CASE NO.: SA 85/2011
IN THE SUPREME COURT OF NAMIBIA
In the matter between:
DANIËL JOAO PAULO
JOSUE MANUEL ANTONIO
ATTORNEY-GENERAL OF THE REPUBLIC OF NAMIBIA
Coram: SHIVUTE CJ, MARITZ JA et MAINGA JA
Heard: 11 April 2012
Delivered: 30 November 2012
MAINGA JA(SHIVUTE CJ AND MARITZ JA CONCURRING)
This is an appeal with the leave of this Court granted after the Court below had refused the appellants leave to appeal.
On 20 December 2007 at about 01h25 the appellants arrived at a roadblock outside Keetmanshoop in a Toyota Land Cruiser with registration number KEA-88-61. It was driven by the 2nd appellant and the 1stappellant was seated as a passenger. The vehicle was stopped by the members of the Drug Law Enforcement Unit of the Police Force. Sergeant van Wyk, with the permission of the appellants, conducted a search of the vehicle in their presence and, in theprocess he got the distinct smell of cocaine. He continued with the search and found a false compartment concealed underneath the vehicle. Hidden inside the compartment he found62parcelswrapped in brown insulation cello tape containing a substance which he thought was cocaine.The appellants were arrested and they, as well as the Toyota Land Cruiser were taken to the Keetmanshoop Police Station. The parcelswere forwarded to the National Forensic Science Institute (NFSI) for analysis. They were weighed by the NFSI and found to contain 30,1kg cocaine (synthesized crack) with a street value of N$15 500 000.
On 27 September 2008 Chief Inspector de Klerk received information which caused him to travel to Hardap Prison where the two appellants were kept in custody at the time. He picked up the two appellants and took them to Keetmanshoop Police Station. In the presence of the appellants the garage where the Toyota Land Cruiser was being kept under lock and key was opened. The spare wheel was removed and taken to the Quality Tyre Workshop where the tyre was detached from the rim. Inside the tyre were 14parcelsof a substance which he thought wascocaine wrapped in brown insulation cello tape. These parcelswere also forwarded to the NFSI where they were analysed and found to contain9.25 kg hydrochloride and cocaine (synthesized crack) with a street value of N$4 625 000.
As a result of these discoveries the appellants appeared before Parker J in the High Court on three substantive counts of dealing in, alternatively, possession of dangerous dependence producing drugs in contravention of s2(c) or (d), read with ss 1, 2(i) and/or 2(ii), 8, 10, 14 and Part II of the Schedule of Act 41 of 1971, (the Act) as amended.
Count 2 relates to the 62 parcels of cocaine found on 20 December 2007; count 3 to the 14parcelsof cocaine which were retrieved from the spare wheel on 27 September 2008 and count 1 is, in essence, a combination of the allegations in counts 1 and 2. The allegations in all three counts and their respective alternatives are identical, the differences being only in dates, weights and values.
In count 1 it was alleged that during the period 20 December 2007 to 30 September 2008 at Keetmanshoop appellants dealt in, alternatively were found in possession of dangerous dependence producing drugs, to wit 39,35 kg of cocaine, except admixtures containing not more than 0,1% cocaine calculated as cocaine alkaloid, with street value of N$20 125 000. In count 2 it was alleged that on 20 December 2007 they dealt in, alternatively were found in possession of cocaine alkaloid weighing 30,1 kg with a street value of N$15 500 000whereas, in count 3 the allegation was that on 30 September 2008 they dealt in, alternatively were found in possession of cocaine alkaloid weighing 9,25 kg with a street value of N$4 625 000.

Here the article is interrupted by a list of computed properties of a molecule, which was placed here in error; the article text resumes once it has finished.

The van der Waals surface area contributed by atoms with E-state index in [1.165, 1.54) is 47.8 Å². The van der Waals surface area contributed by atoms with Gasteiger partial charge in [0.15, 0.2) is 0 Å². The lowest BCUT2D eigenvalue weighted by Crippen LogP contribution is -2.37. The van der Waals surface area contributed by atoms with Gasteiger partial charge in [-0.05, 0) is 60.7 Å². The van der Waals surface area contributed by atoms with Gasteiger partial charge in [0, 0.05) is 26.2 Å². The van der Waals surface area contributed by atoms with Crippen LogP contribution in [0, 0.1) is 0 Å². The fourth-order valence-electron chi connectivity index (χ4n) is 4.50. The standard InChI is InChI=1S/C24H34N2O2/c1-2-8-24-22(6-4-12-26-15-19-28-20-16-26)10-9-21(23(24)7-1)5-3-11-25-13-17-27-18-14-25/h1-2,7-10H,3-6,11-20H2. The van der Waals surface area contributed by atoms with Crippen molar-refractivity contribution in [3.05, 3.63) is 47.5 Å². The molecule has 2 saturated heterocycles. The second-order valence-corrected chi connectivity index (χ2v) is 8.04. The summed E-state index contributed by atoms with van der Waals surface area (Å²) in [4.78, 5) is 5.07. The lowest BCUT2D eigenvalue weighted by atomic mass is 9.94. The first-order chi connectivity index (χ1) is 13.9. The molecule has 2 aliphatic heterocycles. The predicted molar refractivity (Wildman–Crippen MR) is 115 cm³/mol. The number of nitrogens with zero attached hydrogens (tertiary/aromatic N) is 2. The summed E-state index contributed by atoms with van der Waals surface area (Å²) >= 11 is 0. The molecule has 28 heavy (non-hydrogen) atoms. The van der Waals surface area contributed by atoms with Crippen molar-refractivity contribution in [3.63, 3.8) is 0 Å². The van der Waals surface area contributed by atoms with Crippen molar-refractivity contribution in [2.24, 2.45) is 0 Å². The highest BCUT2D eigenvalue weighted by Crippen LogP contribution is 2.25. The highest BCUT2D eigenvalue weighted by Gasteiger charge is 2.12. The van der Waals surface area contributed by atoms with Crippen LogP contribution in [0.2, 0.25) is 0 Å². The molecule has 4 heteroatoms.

Appellants pleaded not guilty to all the main and alternative counts. At the end of the State case,after consideration of an application in terms of s 174 of the Criminal Procedure Act, 1977 (Act No. 51 of 1977), they were acquitted and discharged on counts 1 and 3. They were eventually convicted at the end of the trial on count 2 and each was sentenced to 10 years imprisonment of which 4 years was conditionally suspended for 5 years.The 31,1 kg cocaine and the Toyota Land Cruiser with registration number KEA-88-61 were ordered forfeited to the State.
The appeal lies against the appellants’ convictions only. There are eighteen grounds of appeal, the majority of which do not directly relate to the judgment on conviction handed down on 19 January 2011 but to the Court’s ruling on the application for discharge brought by the appellants in terms of s 174 of the Criminal Procedure Act, 1977.
I interpose here to remark in passing that, if there is a party that could have been aggrieved by the s 174 ruling, it should have been the respondent. I must confess to some difficulty in understanding why the appellants were acquitted and discharged on count 3. The evidence on that score is that, after the appellants had been arrested, the vehicle was taken to the Police Station at Keetmanshoop where it was kept under lock and key at one of the garages at the station. There is no evidence that the fourteen parcels eventually retrieved from its spare wheel in the presence of the accused were or could have been ’planted’. More so, if regard is being had to the fact that they were wrapped in a similar fashion as the sixty-two parcels found earlier in the hidden compartment.The fact that the cocaine constituting that charge was retrieved nine months later from the Toyota Land Cruiser does not detract from the prima facie inference that the appellants had been in possession of the cocaine at all relevant times before their arrest on 20 December 2007. However, in the absence of a cross-appeal, it is not necessary to deal with their discharge any further.